‘In the Garden’ and Mom’s final words


NOVEMBER 27, 2022 7:00 AM

My mother was the only one of her six siblings to go to college. Although she didn’t get past the second year, having married my father and then given birth to me 13 months later, she remained curious about the world, and continued to take classes as time would permit.

My father was a Presbyterian minister. He felt it was best for congregations to hear different pastors, so we moved every 5 to 6 years to another church. Mom was much loved by every congregation, adapting to moves from New Jersey to California, back to three different towns in Pennsylvania, onward to upstate New York and back to New Jersey again.

When she was in her 70s, Mom began to show signs of dementia. At first, she would laugh off something she said that didn’t sound right, but eventually, she no longer spoke. She and my father had been living in a lovely retirement home that included an Alzheimer’s unit. After she transitioned there, I would go to visit her, taking her into the all-purpose room where the piano was. I sat and and played the hymns she loved so much. Mom could no longer sing the words, but some of the other residents would gather around to sing while Mom made the sound of the melody.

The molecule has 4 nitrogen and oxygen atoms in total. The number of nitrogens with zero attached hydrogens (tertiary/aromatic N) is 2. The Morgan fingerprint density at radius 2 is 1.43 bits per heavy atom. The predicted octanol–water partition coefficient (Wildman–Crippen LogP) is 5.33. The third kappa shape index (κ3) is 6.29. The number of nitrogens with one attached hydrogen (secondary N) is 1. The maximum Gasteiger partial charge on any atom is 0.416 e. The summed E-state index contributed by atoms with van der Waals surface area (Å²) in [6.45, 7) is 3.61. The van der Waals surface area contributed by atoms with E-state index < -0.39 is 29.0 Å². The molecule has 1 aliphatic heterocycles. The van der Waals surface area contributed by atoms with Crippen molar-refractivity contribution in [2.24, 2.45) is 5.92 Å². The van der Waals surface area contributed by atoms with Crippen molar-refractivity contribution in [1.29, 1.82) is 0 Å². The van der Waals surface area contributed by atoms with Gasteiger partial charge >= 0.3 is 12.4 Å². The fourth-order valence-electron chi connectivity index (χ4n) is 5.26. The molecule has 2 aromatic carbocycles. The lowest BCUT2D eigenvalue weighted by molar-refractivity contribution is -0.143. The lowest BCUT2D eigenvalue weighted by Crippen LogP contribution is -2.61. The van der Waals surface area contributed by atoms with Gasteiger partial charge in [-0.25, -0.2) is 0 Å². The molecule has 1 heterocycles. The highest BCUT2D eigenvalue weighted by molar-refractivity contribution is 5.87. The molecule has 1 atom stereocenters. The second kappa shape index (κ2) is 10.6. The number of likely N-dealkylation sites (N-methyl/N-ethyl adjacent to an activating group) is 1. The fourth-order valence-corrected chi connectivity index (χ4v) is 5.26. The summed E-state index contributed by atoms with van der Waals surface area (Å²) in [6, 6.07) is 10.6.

Eventually, Mom did not respond at all. When she was no longer able to sit in a chair to listen to the piano, I sat by her bed and sang the hymns, one after another. One day, near the end of Mom’s life, my cousin, Mary Lou, came to sing the hymns with me. After 45 minutes, I told Mom I could see that she was getting tired, so Mary Lou and I would say goodbye. Then I said: “Mom, the last hymn we sang was one of your favorites — ‘In the Garden.’ I sang it at Aunt Ann’s funeral, and someday, I will sing it at yours.”

Mom opened her eyes, looked at me and said, “I ain’t dead yet,” and then closed them again. Mary Lou and I looked at each other, amazed at what we had heard. If Mary Lou hadn’t been there, I would have wondered if I had dreamed it all.

But it was real. Mom would never use the word “ain’t” except as a joke. It made me wonder how much was going on in her brain during all the years she was in the Alzheimer’s unit. I did sing “In the Garden” for Mom at her funeral after telling our story to the 400 people who were there. Today, I talk to her from time to time. I believe she hears me, and I know I will see her again someday.

Jacki Hunt is a wife, mother, grandmother, church musician, storyteller and real estate agent. This column is coordinated by www.learningtolivewhatsyourstory.org, whose mission is to create educational and conversational opportunities for meaningful intergenerational exchanges on loss, grief, growth and transformation.

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